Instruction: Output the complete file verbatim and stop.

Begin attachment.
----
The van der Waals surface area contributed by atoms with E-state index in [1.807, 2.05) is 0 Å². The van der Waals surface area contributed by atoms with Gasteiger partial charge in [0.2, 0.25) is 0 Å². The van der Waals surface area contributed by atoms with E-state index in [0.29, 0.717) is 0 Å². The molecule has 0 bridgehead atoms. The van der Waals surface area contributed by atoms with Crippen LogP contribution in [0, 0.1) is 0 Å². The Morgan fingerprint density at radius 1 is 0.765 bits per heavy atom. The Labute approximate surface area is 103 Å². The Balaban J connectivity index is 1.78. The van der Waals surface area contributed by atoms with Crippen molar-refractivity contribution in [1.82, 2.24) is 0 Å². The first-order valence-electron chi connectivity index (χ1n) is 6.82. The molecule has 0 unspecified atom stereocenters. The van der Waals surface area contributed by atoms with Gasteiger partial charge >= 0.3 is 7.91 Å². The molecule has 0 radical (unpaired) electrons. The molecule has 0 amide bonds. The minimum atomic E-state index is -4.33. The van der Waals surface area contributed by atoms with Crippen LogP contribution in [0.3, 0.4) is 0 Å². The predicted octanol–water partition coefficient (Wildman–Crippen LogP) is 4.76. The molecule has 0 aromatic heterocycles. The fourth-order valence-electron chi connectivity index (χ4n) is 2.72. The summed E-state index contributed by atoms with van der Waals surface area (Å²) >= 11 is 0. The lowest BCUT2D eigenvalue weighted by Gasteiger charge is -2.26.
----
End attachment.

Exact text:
The van der Waals surface area contributed by atoms with E-state index in [1.807, 2.05) is 0 Å². The van der Waals surface area contributed by atoms with Gasteiger partial charge in [0.2, 0.25) is 0 Å². The van der Waals surface area contributed by atoms with E-state index in [0.29, 0.717) is 0 Å². The molecule has 0 bridgehead atoms. The van der Waals surface area contributed by atoms with Crippen LogP contribution in [0, 0.1) is 0 Å². The Morgan fingerprint density at radius 1 is 0.765 bits per heavy atom. The Labute approximate surface area is 103 Å². The Balaban J connectivity index is 1.78. The van der Waals surface area contributed by atoms with Crippen molar-refractivity contribution in [1.82, 2.24) is 0 Å². The first-order valence-electron chi connectivity index (χ1n) is 6.82. The molecule has 0 unspecified atom stereocenters. The van der Waals surface area contributed by atoms with Gasteiger partial charge >= 0.3 is 7.91 Å². The molecule has 0 radical (unpaired) electrons. The molecule has 0 amide bonds. The minimum atomic E-state index is -4.33. The van der Waals surface area contributed by atoms with Crippen LogP contribution in [0.3, 0.4) is 0 Å². The predicted octanol–water partition coefficient (Wildman–Crippen LogP) is 4.76. The molecule has 0 aromatic heterocycles. The fourth-order valence-electron chi connectivity index (χ4n) is 2.72. The summed E-state index contributed by atoms with van der Waals surface area (Å²) >= 11 is 0. The lowest BCUT2D eigenvalue weighted by Gasteiger charge is -2.26.